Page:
module

[moj-ool]
noun
1.
a separable component, frequently one that is interchangeable with others, for assembly into units of differing size, complexity, or function.
2.
any of the individual, self-contained segments of a spacecraft, designed to perform a particular task: the spacecraft's command module; a lunar module.
3.
a standard or unit for measuring.
4.
a selected unit of measure, ranging in size from a few inches to several feet, used as a basis for the planning and standardization of building materials.
5.
Mathematics. an Abelian group with a set of left or right operators forming a ring such that for any two operators and any group element the result of having the first operator act on the element, giving a second element, and the second operator act on the second element is equal to the result of having a single operator, formed by adding or multiplying the two operators, act on the first element. Compare ring1 ( def 23 ).
6.
Computers.
a.
part of a program that performs a distinct function.
b.
an interchangeable, plug-in hardware unit.

Origin:
1555–65; < Latin modulus; see modulus

mode, module.
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Based on the Random House Dictionary, © Random House, Inc. 2014.
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Collins
World English Dictionary
module (ˈmɒdjuːl)
 
n
1.  a self-contained unit or item, such as an assembly of electronic components and associated wiring or a segment of computer software, which itself performs a defined task and can be linked with other such units to form a larger system
2.  a standard unit of measure, esp one used to coordinate the dimensions of buildings and components; in classical architecture, half the diameter of a column at the base of the shaft
3.  a standardized unit designed to be added to or used as part of an arrangement of similar units, as in furniture
4.  astronautics any of several self-contained separable units making up a spacecraft or launch vehicle, each of which has one or more specified tasks: command module; service module
5.  education a short course of study, esp of a vocational or technical subject, that together with other such completed courses can count towards a particular qualification
 
[C16: from Latin modulus, diminutive of modusmode]

Collins English Dictionary - Complete & Unabridged 10th Edition
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Etymonline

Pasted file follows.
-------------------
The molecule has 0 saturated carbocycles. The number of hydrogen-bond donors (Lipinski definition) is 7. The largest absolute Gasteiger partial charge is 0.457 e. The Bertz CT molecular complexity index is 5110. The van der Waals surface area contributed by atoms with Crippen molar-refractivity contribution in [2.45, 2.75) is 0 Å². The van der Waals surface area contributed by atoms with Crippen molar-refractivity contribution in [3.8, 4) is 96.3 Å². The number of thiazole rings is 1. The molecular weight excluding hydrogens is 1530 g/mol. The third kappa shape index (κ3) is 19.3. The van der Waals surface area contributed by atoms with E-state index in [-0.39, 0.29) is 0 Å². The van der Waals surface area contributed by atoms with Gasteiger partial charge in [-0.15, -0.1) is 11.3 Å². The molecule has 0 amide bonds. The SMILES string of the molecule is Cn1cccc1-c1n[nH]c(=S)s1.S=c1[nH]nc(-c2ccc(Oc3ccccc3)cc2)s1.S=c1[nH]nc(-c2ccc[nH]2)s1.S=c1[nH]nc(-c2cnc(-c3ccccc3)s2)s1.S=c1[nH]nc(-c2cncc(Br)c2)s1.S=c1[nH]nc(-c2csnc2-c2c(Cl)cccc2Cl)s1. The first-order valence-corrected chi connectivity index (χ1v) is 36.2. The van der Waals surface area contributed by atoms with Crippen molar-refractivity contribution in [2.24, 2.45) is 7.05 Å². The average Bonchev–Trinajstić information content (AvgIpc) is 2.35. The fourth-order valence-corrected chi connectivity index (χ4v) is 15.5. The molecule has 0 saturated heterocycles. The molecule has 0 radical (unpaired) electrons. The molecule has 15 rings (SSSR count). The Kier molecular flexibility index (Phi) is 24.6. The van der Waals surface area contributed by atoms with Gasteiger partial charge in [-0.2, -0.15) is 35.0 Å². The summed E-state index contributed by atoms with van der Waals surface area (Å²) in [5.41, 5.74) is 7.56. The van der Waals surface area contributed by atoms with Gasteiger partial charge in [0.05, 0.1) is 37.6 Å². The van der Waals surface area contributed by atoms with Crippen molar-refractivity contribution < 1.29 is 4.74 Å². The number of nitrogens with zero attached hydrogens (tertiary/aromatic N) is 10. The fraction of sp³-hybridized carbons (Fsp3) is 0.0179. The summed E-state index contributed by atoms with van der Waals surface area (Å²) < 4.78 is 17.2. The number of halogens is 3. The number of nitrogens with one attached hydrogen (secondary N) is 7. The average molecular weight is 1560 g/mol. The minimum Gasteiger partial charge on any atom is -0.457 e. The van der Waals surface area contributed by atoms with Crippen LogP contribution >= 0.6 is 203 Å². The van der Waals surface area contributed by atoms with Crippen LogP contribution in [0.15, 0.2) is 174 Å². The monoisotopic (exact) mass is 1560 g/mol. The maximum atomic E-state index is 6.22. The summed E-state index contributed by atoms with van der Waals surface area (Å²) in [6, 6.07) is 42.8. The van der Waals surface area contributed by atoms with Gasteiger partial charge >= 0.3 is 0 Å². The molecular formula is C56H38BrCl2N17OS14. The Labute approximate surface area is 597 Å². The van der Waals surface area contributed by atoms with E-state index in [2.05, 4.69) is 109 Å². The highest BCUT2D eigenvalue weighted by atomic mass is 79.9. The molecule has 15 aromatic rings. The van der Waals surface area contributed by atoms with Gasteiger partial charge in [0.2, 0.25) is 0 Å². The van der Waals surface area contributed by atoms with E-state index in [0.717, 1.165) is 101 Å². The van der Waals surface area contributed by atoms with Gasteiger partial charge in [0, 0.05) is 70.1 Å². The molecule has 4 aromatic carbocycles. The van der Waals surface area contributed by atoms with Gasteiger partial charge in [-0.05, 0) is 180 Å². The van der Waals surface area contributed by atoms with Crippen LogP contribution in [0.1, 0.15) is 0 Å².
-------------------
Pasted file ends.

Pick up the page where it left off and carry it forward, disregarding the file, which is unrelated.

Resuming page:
Word Origin & History

module
1586, "allotted measure," from M.Fr. module, from L. modulus "small measure," dim. of modus "measure, manner" (see mode (1)). Meaning "interchangeable part" first recorded 1955; that of "separate section of a spacecraft" is from 1961.
Online Etymology Dictionary, © 2010 Douglas Harper
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FOLDOC
Computing Dictionary

module definition


1. An independent piece of software which forms part of one or more larger programs. Different languages have different concepts of a module but there are several common ideas.
Modules are usually compiled seperately (in compiled languages) and provide an abstraction or information hiding mechanism so that a module's implementation can be changed without requiring any change to other modules. In this respect they are similar to objects in an object-oriented language, though a module may contain many procedures and/or functions which would correspond to many objects.
A module often has its own name space for identifiers so the same identifier may be used to mean different things in different modules.
[Difference from package?].
2. An independent assembly of electronic components with some distinct function, e.g. a RAM module consisting of several RAM chips mounted on a small circuit board.
(1997-10-27)
The Free On-line Dictionary of Computing, © Denis Howe 2010 http://foldoc.org
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Example sentences
There were issues integrating an online purchasing module.
Each module is fitted with its own, personal electronic management system to
  optimise its charging and discharging rates.
In the logic-tight compartments of my brain, my magic module had trumped my
  skeptic module.
If you search on a movie, the module will show which of your friends have liked
  that movie.
Image for module
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